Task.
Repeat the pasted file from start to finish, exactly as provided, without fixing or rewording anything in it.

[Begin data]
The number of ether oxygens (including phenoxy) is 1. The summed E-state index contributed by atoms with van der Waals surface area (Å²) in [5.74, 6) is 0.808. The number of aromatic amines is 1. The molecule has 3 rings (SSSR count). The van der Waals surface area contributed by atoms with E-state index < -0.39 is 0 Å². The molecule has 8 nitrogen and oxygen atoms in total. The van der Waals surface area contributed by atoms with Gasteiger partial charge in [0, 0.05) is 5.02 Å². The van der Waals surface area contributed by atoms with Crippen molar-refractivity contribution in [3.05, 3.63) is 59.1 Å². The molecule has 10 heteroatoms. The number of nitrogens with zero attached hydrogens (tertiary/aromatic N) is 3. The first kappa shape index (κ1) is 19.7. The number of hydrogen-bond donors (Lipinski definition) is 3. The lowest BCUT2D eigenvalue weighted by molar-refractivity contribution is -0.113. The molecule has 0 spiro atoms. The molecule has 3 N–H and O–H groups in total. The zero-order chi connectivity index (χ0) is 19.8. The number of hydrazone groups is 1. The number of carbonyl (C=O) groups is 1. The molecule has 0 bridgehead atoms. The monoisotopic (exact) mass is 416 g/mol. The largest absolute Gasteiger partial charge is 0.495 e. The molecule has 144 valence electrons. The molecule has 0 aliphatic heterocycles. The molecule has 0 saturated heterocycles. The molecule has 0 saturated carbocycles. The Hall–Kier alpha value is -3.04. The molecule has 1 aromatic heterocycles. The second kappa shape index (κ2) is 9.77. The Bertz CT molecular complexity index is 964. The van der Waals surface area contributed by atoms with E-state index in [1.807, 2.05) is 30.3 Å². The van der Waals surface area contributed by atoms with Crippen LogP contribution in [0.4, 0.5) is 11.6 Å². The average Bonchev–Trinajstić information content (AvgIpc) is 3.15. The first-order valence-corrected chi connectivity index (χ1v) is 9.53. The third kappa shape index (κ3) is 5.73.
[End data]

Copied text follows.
The number of ether oxygens (including phenoxy) is 1. The summed E-state index contributed by atoms with van der Waals surface area (Å²) in [5.74, 6) is 0.808. The number of aromatic amines is 1. The molecule has 3 rings (SSSR count). The van der Waals surface area contributed by atoms with E-state index < -0.39 is 0 Å². The molecule has 8 nitrogen and oxygen atoms in total. The van der Waals surface area contributed by atoms with Gasteiger partial charge in [0, 0.05) is 5.02 Å². The van der Waals surface area contributed by atoms with Crippen molar-refractivity contribution in [3.05, 3.63) is 59.1 Å². The molecule has 10 heteroatoms. The number of nitrogens with zero attached hydrogens (tertiary/aromatic N) is 3. The first kappa shape index (κ1) is 19.7. The number of hydrogen-bond donors (Lipinski definition) is 3. The lowest BCUT2D eigenvalue weighted by molar-refractivity contribution is -0.113. The molecule has 0 spiro atoms. The molecule has 3 N–H and O–H groups in total. The zero-order chi connectivity index (χ0) is 19.8. The number of hydrazone groups is 1. The number of carbonyl (C=O) groups is 1. The molecule has 0 bridgehead atoms. The monoisotopic (exact) mass is 416 g/mol. The largest absolute Gasteiger partial charge is 0.495 e. The molecule has 144 valence electrons. The molecule has 0 aliphatic heterocycles. The molecule has 0 saturated heterocycles. The molecule has 0 saturated carbocycles. The Hall–Kier alpha value is -3.04. The molecule has 1 aromatic heterocycles. The second kappa shape index (κ2) is 9.77. The Bertz CT molecular complexity index is 964. The van der Waals surface area contributed by atoms with E-state index in [1.807, 2.05) is 30.3 Å². The van der Waals surface area contributed by atoms with Crippen LogP contribution in [0.4, 0.5) is 11.6 Å². The average Bonchev–Trinajstić information content (AvgIpc) is 3.15. The first-order valence-corrected chi connectivity index (χ1v) is 9.53. The third kappa shape index (κ3) is 5.73.